The Multidisciplinary Pituitary and Skull Base Tumor Center at Memorial Sloan Kettering Cancer Center brings together doctors from a range of specialties to provide world-class, comprehensive care to patients who have been diagnosed with pituitary, parasellar, paranasal sinus, and other skull base tumors.
We offer a complete array of approaches for treating skull base tumors. When surgery is necessary, we use minimally invasive techniques whenever possible. We perform total tumor removal when appropriate while preserving normal tissue and optimizing quality of life.
We are one of very few centers in the world that offers intraoperative MRI imaging for every pituitary and skull base tumor surgery. This technology enables our surgeons to view real-time images of a tumor during a procedure, making for a safer and more-effective operation. It also enables us to image patients after a procedure is completed to ensure complete tumor removal while patients are still under anesthesia.
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One of the most important aspects of the center is its multidisciplinary nature. Patients receive personalized care from a team of experts that includes neurosurgeons, head and neck surgeons, endocrinologists, neuro-ophthalmologists, radiation oncologists, medical oncologists, and neuro-radiologists.
Because our team works so closely together, we are able to relieve patients from the burden of coordinating care. For example, someone who needs to see a neurosurgeon, a head and neck surgeon, and a neuro-endocrinologist can do so on the same day at MSK. This approach spares our patients from having to go to multiple appointments over the course of weeks or even months. It also allows us to develop a personalized care plan right away.
- Cerebrospinal fluid leak
- Clival chordoma
- Cushing’s disease
- Growth hormone secreting tumor
- Juvenile nasopharyngeal angiofibroma
- Paranasal sinus tumor
- Pituitary tumor
- Planum meningioma
- Planum sphenoidale tumor
- Rathke’s cleft cyst
- Sinus tumor
- Skull base tumor
- Recurrent nasopharyngeal carcinoma
- Sellar tumor (or lesion or mass)
- Suprasellar tumor (or lesion or mass)
- TSH secreting tumor
Our surgeons are committed to achieving cures while preserving quality of life, and they bring a wealth of technical expertise to each patient’s care. They treat approximately 200 patients with skull base tumors each year and are highly skilled at operating near the delicate structures that surround the base of the skull, such as the optic nerve and carotid artery.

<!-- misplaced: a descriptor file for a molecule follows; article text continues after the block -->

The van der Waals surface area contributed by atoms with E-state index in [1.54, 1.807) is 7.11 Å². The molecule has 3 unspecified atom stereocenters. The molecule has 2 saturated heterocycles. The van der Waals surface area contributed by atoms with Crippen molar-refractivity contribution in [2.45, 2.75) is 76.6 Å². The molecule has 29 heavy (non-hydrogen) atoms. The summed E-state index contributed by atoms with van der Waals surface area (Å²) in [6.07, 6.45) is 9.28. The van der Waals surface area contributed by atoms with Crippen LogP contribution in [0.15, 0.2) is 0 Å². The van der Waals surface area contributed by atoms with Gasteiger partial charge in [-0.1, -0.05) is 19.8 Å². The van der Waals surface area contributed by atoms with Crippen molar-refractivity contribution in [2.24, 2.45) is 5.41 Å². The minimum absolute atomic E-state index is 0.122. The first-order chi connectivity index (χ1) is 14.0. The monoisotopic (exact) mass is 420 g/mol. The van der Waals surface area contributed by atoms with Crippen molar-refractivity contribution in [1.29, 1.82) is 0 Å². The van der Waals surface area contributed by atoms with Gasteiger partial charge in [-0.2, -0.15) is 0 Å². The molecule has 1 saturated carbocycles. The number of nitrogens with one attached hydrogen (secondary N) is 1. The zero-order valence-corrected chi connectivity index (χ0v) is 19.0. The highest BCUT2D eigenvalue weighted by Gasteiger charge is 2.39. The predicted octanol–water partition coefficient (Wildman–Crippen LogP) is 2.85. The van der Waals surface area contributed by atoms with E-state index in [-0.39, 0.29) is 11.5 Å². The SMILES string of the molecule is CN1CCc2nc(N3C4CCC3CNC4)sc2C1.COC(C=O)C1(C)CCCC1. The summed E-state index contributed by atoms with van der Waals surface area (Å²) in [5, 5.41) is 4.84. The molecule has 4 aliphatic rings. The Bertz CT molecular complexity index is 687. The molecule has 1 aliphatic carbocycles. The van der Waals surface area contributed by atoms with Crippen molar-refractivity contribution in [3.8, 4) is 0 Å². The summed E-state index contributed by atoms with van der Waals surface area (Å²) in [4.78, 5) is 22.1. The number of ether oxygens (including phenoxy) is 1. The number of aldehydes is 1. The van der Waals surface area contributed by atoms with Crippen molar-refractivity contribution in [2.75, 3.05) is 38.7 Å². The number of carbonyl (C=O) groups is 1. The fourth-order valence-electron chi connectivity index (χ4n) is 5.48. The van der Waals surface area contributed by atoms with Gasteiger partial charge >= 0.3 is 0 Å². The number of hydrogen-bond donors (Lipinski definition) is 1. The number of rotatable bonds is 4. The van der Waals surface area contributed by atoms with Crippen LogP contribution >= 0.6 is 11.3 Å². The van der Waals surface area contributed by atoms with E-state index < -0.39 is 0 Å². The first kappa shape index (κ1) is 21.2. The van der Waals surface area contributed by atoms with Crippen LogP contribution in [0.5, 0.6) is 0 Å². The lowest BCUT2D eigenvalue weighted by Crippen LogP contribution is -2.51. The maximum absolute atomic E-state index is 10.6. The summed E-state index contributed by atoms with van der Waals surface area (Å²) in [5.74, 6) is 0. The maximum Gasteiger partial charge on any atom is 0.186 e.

Because these tumors appear at the base of the brain, surgery can often be performed through the nose. New technology has made these procedures safer than ever. MSK surgeons have access to the latest cutting-edge equipment — including high-definition endoscopes, image guidance, and intraoperative MRI — and they have vast experience in operative techniques that minimize side effects.
Transnasal endoscopy involves carefully inserting a small endoscope (a thin, lighted tube with a camera at its tip) through the nasal passage for a magnified view of the skull base. This gives our surgeons a high-definition view of the tumor, which is particularly useful for small tumors buried within the pituitary gland or for larger tumors that have extended into critical areas, such as the optic nerves, the cavernous sinus, or the carotid artery.
Use of a nasoseptal flap is one of several safe, reliable techniques that our surgeons use to separate the brain from the nasal cavity and prevent leakage of cerebral spinal fluid. The approach, which involves using the patient’s own nasal septum tissue, requires no external incision, allowing patients to heal faster with no visible scar. This also ensures that our patients recover with minimal side effects and have normal sinus function after the operation.
Intraoperative MRI allows our surgeons to view real-time images of a tumor while they’re doing a procedure, making for a safer and more-effective surgery. MSK is one of the few centers in the country to use intraoperative MRI routinely for pituitary and skull base tumors. In addition, MSK is the only center to use intraoperative MRI combined with nasal endoscopic techniques.
In many patients, the optimal treatment for a skull base tumor involves a craniotomy, a surgical procedure in which a section of the skull — called a bone flap — is temporarily removed to access the brain.